Stop by the Chincoteague Island Library, housed in a one-story white house with a two-story beautiful addition. The addition features a circular atrium surrounded by bookshelves and a white banister mezzanine and staircase. A cupola structure at the top adds to the nautical touch.
Things to do
Boat ride – Several companies offer guided pony-watching boat tours of the channel. Assateague Explorer.com takes you on a two-hour ride through the marshes and along the banks of both islands.
You will see herds of ponies in the distance, some with birds sitting on their backs; bald eagles soaring or nesting; many varieties of other birds, clam pens and oyster beds. Our own boat captain’s grandfather was a founding father of the oyster business in town.
Beach walk – On the Monday before the pony swim, the Saltwater Cowboys take the previously corralled ponies from the northern corral; walk them along the Atlantic Ocean beach; and herd them into the southern corral where they await the Wednesday swim. A sunrise, spectacular sight … something right out of a Western movie.
Drive onto Assateague Island – Taking Maddox Boulevard, which becomes Beach Road, you drive through the commercial area of town and across the channel bridge for a fun day of water activities at the public seashore. Along this road a pull-off area is great for photographing the wild ponies and a nearby trail leads to the lighthouse.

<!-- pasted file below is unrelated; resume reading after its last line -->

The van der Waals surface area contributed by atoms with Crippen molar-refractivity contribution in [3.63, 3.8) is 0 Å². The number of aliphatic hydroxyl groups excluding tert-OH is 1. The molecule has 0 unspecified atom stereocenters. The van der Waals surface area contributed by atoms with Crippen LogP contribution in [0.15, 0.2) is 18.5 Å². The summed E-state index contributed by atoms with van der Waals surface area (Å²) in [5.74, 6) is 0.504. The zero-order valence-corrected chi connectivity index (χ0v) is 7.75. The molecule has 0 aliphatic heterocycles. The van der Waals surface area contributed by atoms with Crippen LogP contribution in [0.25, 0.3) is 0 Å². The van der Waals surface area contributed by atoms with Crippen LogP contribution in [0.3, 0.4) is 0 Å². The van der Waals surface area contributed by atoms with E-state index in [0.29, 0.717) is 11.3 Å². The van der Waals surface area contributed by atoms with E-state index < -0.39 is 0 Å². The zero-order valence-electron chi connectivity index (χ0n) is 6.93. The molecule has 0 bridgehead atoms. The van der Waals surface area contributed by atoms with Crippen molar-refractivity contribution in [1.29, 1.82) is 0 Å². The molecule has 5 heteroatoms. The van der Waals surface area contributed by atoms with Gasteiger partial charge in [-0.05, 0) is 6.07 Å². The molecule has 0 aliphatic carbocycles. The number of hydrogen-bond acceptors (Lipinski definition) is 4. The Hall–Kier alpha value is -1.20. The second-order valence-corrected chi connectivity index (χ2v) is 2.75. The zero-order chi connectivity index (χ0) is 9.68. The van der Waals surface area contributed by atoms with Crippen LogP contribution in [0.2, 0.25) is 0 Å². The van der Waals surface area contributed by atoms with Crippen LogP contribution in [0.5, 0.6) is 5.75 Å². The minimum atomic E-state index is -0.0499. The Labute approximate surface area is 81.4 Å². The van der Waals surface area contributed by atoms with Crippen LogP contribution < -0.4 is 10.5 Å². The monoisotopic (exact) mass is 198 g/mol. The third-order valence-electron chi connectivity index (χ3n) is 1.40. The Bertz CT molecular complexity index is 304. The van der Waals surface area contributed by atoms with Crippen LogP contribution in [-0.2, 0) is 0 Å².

Visit the lighthouse – At 142 feet high and 27 feet in diameter, the red- and white-striped lighthouse on Assateague Island is an impressive sight on the Virginia coastline. Originally constructed in 1833, a taller version of the lighthouse was to be added in 1860 but was delayed by the Civil War. Finally completed in 1867, the lighthouse warned ships of shallow water.
From June through September, visitors can climb to the top of the active, now electrically operated, navigational lighthouse.
Wildlife Refuge (CNWR)
The refuge is on Assateague Island. It is a very popular U.S. birding destination, with more than 300 species of local and migratory birds, and it is situated in the Atlantic Flyway.
The flyway is an area that provides an excellent habitat for the instincts of migratory birds.
Many varieties of warblers, loons, sparrows, gulls, finches and herons make their home there.
AT A GLANCE:
- Chincoteague means “beautiful island across the water” in a Native American language.
The Feather Fund helps children purchase ponies.
- The best time to visit the islands is May through October.
- Foals are born in May and June.
- Book to read: “Misty of Chincoteague” by Marguerite Henry
The following is optional depending on space.
NASA Wallops Island
Located outside of Chincoteague on a six-square-mile island, the NASA Wallops Flight Facility recycles and builds rockets. In 1945 it launched its first rocket. About 30 launches occur each year; mostly sounding rockets with one to four motor stages. Wallops Island launches the most rockets of any NASA facility.
The free Visitor Center museum is open every day except Tuesday and Wednesday. It explores the history of the Wallops Flight Facility.